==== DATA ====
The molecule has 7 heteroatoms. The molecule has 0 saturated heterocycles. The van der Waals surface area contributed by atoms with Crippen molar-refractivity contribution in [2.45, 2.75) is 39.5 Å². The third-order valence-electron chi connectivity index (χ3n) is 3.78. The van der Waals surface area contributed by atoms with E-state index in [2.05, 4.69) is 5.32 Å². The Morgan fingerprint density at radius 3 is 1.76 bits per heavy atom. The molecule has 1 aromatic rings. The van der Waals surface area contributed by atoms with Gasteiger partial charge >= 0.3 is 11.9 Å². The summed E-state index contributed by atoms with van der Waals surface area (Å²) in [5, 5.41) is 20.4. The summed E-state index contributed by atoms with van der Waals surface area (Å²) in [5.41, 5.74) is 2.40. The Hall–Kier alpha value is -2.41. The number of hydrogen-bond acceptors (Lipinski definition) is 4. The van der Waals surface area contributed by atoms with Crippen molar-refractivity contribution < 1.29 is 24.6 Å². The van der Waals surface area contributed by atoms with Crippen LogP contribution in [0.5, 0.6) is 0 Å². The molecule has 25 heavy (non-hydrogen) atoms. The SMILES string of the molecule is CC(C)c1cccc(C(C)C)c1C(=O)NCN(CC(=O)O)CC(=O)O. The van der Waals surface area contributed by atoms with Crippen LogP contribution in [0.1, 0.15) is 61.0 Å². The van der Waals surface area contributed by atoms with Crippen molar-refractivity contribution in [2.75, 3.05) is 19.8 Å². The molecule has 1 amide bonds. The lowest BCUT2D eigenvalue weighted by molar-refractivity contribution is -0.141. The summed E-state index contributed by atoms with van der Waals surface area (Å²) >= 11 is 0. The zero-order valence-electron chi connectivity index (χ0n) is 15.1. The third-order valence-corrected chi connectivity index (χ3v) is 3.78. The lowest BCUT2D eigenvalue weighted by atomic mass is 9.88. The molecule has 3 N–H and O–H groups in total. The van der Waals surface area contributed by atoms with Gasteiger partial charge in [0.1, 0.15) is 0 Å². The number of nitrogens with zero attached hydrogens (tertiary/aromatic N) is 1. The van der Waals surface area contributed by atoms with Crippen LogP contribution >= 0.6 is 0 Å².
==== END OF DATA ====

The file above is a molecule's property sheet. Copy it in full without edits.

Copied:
The molecule has 7 heteroatoms. The molecule has 0 saturated heterocycles. The van der Waals surface area contributed by atoms with Crippen molar-refractivity contribution in [2.45, 2.75) is 39.5 Å². The third-order valence-electron chi connectivity index (χ3n) is 3.78. The van der Waals surface area contributed by atoms with E-state index in [2.05, 4.69) is 5.32 Å². The Morgan fingerprint density at radius 3 is 1.76 bits per heavy atom. The molecule has 1 aromatic rings. The van der Waals surface area contributed by atoms with Gasteiger partial charge >= 0.3 is 11.9 Å². The summed E-state index contributed by atoms with van der Waals surface area (Å²) in [5, 5.41) is 20.4. The summed E-state index contributed by atoms with van der Waals surface area (Å²) in [5.41, 5.74) is 2.40. The Hall–Kier alpha value is -2.41. The number of hydrogen-bond acceptors (Lipinski definition) is 4. The van der Waals surface area contributed by atoms with Crippen molar-refractivity contribution < 1.29 is 24.6 Å². The van der Waals surface area contributed by atoms with Crippen LogP contribution in [0.5, 0.6) is 0 Å². The molecule has 25 heavy (non-hydrogen) atoms. The SMILES string of the molecule is CC(C)c1cccc(C(C)C)c1C(=O)NCN(CC(=O)O)CC(=O)O. The van der Waals surface area contributed by atoms with Crippen LogP contribution in [0.1, 0.15) is 61.0 Å². The van der Waals surface area contributed by atoms with Crippen molar-refractivity contribution in [2.75, 3.05) is 19.8 Å². The molecule has 1 amide bonds. The lowest BCUT2D eigenvalue weighted by molar-refractivity contribution is -0.141. The summed E-state index contributed by atoms with van der Waals surface area (Å²) >= 11 is 0. The zero-order valence-electron chi connectivity index (χ0n) is 15.1. The third-order valence-corrected chi connectivity index (χ3v) is 3.78. The lowest BCUT2D eigenvalue weighted by atomic mass is 9.88. The molecule has 3 N–H and O–H groups in total. The van der Waals surface area contributed by atoms with Gasteiger partial charge in [0.1, 0.15) is 0 Å². The number of nitrogens with zero attached hydrogens (tertiary/aromatic N) is 1. The van der Waals surface area contributed by atoms with Crippen LogP contribution >= 0.6 is 0 Å².